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14 November, 2021 09:32:01 PM


Immediate action is needed to end electoral violence

It is the constitutional duty of the Election Commission to conduct a peaceful election in any local or national election and the Election Commission cannot shirk its responsibility if there is any violence in such elections.
Majhar Mannan
Immediate action is needed to end electoral violence

Violence in local government elections in Bangladesh seems to have become a common occurrence. Violence erupted in the first round of union council elections, when five people were killed, and in the second round, 27 people were killed, raising concerns among the people and creating a kind of unease over the election.

In the face of electoral violence, the CEC has said that it is not possible to stop electoral violence by guarding, nor is it possible to stop union council violence by guarding houses. The CSE has come up with a new formula to curb violence and that formula is that those involved in the election must maintain tolerance and conduct the election in a fair manner. Assuming that the CEC has given the statement of responsibility but it is not possible to run the election process by word of mouth or request, it requires strict action and strategic position.
Elections are a sensitive issue where the issue of victory or defeat is deeply intertwined and no candidate wants to be easily defeated in an election. Some candidates may try to snatch victory in the elections by force and that is why the Election Commission has to take a very strict, neutral and firm position. The Election Commission is empowered to conduct any kind of election in a fair, beautiful and free manner and by exercising this power the Election Commission can present a beautiful election as a whole.
According to the CEC, the reason behind the violence in the Union Council elections is that most of the violence is due to previous hostilities and local conflicts. Since the Election Commission is aware of the reasons behind these conflicts, doubts and questions have arisen in the minds of the people as to why the Election Commission is not taking appropriate action accordingly. CEC claims that law enforcement is adequately deployed in each of the centres, but that the violence is invisible to law enforcement, making it impossible to control it.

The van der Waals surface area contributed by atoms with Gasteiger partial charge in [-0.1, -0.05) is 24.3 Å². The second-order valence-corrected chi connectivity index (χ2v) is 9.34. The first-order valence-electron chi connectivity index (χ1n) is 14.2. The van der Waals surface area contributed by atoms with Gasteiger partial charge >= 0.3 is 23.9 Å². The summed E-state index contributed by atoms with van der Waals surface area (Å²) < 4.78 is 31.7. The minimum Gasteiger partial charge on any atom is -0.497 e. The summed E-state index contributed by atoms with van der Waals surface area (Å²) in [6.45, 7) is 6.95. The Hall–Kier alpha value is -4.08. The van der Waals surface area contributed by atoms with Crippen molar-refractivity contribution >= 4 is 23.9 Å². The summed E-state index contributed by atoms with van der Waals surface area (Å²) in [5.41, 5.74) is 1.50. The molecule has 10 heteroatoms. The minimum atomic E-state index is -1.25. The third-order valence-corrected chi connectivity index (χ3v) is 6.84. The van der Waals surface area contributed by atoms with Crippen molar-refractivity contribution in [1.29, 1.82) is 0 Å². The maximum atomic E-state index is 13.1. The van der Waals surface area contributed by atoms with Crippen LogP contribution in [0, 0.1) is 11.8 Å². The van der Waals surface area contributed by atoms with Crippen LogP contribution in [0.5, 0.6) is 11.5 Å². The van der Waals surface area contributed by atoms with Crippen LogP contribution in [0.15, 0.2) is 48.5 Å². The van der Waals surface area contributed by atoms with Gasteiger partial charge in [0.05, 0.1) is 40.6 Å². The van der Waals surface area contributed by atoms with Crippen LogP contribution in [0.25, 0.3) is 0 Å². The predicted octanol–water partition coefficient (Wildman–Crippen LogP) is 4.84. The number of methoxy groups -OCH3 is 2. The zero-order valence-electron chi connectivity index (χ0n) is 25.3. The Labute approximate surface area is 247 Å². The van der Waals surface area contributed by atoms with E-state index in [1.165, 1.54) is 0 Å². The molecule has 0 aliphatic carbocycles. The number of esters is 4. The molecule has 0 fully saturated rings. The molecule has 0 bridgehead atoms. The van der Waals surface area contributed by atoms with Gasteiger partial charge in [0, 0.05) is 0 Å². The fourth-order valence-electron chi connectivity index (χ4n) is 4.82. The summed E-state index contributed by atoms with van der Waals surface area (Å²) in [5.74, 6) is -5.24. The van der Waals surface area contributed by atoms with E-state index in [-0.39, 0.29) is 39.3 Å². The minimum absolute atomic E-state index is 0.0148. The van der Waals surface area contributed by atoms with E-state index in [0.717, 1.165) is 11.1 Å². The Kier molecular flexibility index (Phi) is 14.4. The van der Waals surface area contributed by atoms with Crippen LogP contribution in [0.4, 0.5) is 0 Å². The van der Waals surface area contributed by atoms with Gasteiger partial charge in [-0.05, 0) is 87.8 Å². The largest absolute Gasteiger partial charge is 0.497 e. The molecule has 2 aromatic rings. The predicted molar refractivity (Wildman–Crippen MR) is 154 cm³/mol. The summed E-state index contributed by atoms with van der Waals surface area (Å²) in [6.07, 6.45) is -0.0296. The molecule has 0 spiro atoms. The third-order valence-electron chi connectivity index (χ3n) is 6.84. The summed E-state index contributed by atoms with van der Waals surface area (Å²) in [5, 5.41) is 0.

Experts say the escalation of violence and bloodshed over the union council elections is worrying and is destroying the culture of elections and at the same time questioning the image of elections in the international arena. There was a time when there was no such thing as violence in the Union Parishad elections but today violence seems to have become a common occurrence in these UP elections. It is the constitutional duty of the Election Commission to conduct a peaceful election in any local or national election and the Election Commission cannot shirk its responsibility if there is any violence in such elections.
The Election Commission has urged the candidates to abide by the Code of Conduct. If the candidates violate the Code of Conduct, the Commission may take stern action as they have been given the power to do so but questions have been raised in the minds of the public and experts as to whether the role of the commission in controlling the code of conduct for election candidates is on the right track. Experts believe that it is the responsibility of the commission to ensure fair elections and if that is not the case then it is the responsibility of the commission. The Commission has a number of options at its disposal to end electoral violence and if one option fails then other options can be implemented by the Commission and in this case the goodwill of the Commission is paramount.